Historic Hockenheimring road course will host NASCAR Whelen Euro Series stock cars for first time in 2017.
Since its inception as the Racecar Euro-Series and later to the NASCAR Whelen Euro-Series, NASCAR’s only European-based stock car division has grown every year since the series began in 2009.
One clear sign of the growth of the series is the recent announcement that the series will make its first visit to a road course in Germany competing at Hockenheimring in 2017. This will also be the first time the track – built in 1932 – will host NASCAR stock cars.
“Hockenheimring is one of the greatest tracks in Europe and we are very excited about bringing our series to the race fans in Germany next year,” said NASCAR Whelen Euro Series President Jerome Galpin. “We’ve been working with the Hockenheim Auto Club to get this event scheduled and we couldn’t be happier about the opportunity to bring NASCAR-style racing to this facility.”
The series competes on short tracks and road courses and it will use the 15-turn 2.842 mile (4.574 km) course originally created in 2002 for the inaugural NASCAR event slated for next year in early July.
While the facility holds over 100,000 fans for major events, Galpin still expects a good turnout for his event.
“German race fans are used to great events being held at Hockenheimring and we expect our drivers to put on a great show for the fans,” said Galpin. “We have seen our race crowds grow every season at tracks we visit and we know it takes time to educate the fans when something new comes to race, but we expect a good crowd at our first race.”
Galpin realizes that Formula 1 racing is still number one in Europe and the facility still hosts the German Grand Prix on the Hockenheimring 17-turn course which is 4.574 miles (2.842 km), but adds that fans are enjoying his stock car division.
“The track is a perfect fit for where we want to bring our series each year to the fans,” he said. “It’s located in a good area for our fans and drivers and it fits the type of facility we want to feature our close competition and competitive drivers.”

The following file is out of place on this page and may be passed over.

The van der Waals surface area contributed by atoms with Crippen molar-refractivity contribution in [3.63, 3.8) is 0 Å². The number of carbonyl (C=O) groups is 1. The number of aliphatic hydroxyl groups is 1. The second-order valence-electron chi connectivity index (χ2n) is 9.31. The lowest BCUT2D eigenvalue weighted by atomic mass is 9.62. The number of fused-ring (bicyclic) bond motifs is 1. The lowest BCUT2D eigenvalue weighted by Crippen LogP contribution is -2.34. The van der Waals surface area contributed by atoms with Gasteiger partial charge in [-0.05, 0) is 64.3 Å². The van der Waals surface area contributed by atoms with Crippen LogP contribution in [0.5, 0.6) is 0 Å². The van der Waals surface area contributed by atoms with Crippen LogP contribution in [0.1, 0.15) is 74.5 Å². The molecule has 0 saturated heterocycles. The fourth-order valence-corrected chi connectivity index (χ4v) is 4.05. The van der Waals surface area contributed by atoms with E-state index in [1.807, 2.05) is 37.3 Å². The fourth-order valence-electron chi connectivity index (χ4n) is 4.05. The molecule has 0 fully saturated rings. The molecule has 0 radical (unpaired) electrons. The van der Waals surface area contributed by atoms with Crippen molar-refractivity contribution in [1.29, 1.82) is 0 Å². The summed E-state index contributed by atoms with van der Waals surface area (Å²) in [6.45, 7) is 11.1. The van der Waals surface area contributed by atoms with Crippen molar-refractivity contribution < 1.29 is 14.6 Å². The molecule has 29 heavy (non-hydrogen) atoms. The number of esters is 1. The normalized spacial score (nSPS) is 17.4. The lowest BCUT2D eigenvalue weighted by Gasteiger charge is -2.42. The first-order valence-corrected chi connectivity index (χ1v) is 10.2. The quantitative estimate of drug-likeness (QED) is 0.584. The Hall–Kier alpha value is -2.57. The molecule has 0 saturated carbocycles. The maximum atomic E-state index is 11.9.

Officials at the Baden-Württemberg, Germany facility are equally happy to host the NASCAR event.
"After having almost every class of motorsport in Hockenheim during the last 85 years we can now say we are proud that NASCAR Europe will fill one of the last empty spots," said Georg Seiler, the CEO of Hockenheimring.
The series competed at other well-known road courses throughout Europe including Brands Hatch in England, Valencia in Spain, Circuit Zolder in Belgium and Adria Raceway in Italy. The series also joins in American counterparts by racing on ovals at Raceway Venray and Tours Speedway in France.
The growth and geographic layout of the series is something Galpin never could have predicted just a few short years ago.
“We’ve grown even more than we ever dreamed it would in such a short time with competitor and fans alike really enjoying our series here in Europe,” Galpin said. “I feel we’ve already broken in to the top-10 in terms of popularity in Europe. We’re thankful of the fans and competitors.”
The complete 2017 schedule for the NASCAR Whelen Euro Series has yet to be released; however, Galpin expects the series to remain with six event weekends as in 2016.
“We plan on keeping our schedule size the same with six event weekends,” Galpin added. “We might add some non-points special events next year but that’s yet to be determined.”
The NASCAR Euro Series usually holds doubleheader races for both its Elite 1 and Elite 2 divisions at each location on the event schedule.
This year Anthony Kumpen won his second NASCAR Whelen Euro Series championship in the season finale at Zolder in his home country edging Frederic Gabillon by just eleven points. Four-time NASCAR Sprint Cup Series champion Jeff Gordon was on hand as grand marshal for the event and congratulated Kumpen on his title.